Algorithms, Part I

Start Date: 11/29/2020

Course Type: Common Course

Course Link: https://www.coursera.org/learn/algorithms-part1

About Course

This course covers the essential information that every serious programmer needs to know about algorithms and data structures, with emphasis on applications and scientific performance analysis of Java implementations. Part I covers elementary data structures, sorting, and searching algorithms. Part II focuses on graph- and string-processing algorithms. All the features of this course are available for free. It does not offer a certificate upon completion.

Course Syllabus

We illustrate our basic approach to developing and analyzing algorithms by considering the dynamic connectivity problem. We introduce the union−find data type and consider several implementations (quick find, quick union, weighted quick union, and weighted quick union with path compression). Finally, we apply the union−find data type to the percolation problem from physical chemistry.

Coursera Plus banner featuring three learners and university partner logos

Course Introduction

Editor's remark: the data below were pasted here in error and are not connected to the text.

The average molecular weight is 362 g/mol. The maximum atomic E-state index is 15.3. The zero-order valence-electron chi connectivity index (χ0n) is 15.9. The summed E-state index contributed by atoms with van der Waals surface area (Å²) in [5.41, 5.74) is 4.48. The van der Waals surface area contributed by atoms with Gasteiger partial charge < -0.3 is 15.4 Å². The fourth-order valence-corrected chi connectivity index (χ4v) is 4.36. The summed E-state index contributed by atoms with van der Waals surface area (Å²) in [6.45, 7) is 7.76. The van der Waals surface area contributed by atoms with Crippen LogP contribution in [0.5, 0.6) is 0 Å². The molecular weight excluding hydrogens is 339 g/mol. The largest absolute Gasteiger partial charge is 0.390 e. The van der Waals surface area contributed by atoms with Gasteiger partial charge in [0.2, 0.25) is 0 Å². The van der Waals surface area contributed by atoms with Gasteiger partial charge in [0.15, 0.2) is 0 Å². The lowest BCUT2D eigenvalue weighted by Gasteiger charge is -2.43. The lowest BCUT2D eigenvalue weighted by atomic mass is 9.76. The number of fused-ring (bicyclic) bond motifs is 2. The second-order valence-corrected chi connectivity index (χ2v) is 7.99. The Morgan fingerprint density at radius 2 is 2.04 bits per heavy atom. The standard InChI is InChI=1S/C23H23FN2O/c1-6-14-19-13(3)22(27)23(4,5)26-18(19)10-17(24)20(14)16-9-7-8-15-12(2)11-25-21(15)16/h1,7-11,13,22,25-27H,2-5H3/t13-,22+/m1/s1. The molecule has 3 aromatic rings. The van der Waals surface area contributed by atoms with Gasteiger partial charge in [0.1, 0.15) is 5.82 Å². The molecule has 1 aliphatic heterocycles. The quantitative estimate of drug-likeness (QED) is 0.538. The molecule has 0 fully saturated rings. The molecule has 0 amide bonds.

Algorithms, Part I This course covers algorithms in two parts. In the first part, we cover basic algorithmic ideas, as well as a few applications of those ideas, such as permutations, sorting, and recursion. We'll also explain basic computer science concepts and a little bit about the human brain. Our first task is to introduce the idea of a "program". We'll do so by looking at our favorite programming languages (including Python), and a little bit about how we use programs to solve problems. We'll cover some basic data structures and algorithms, and then focus on a few interesting topics. Part II introduces a few topics that are very important for practical applications, and focuses on algorithms that can help us solve problems. Learning Outcomes: After taking this course, you will be able to explain some of the most important concepts and algorithms, and use them in solving typical problems for data structures and algorithms. You will also be able to explain some of the most important algorithms and data structures used in scientific research. You will also be able to explain some of the most important problems that mathematicians and scientists face, and how those problems are solved. * Please note that the free version of this class gives you access to all of the instructional videos and handouts. The peer feedback and quizzes are only available in the paid version.Algorithms, Part I Algorithms, Part II Problems Problems Solving Applications <|endoftext|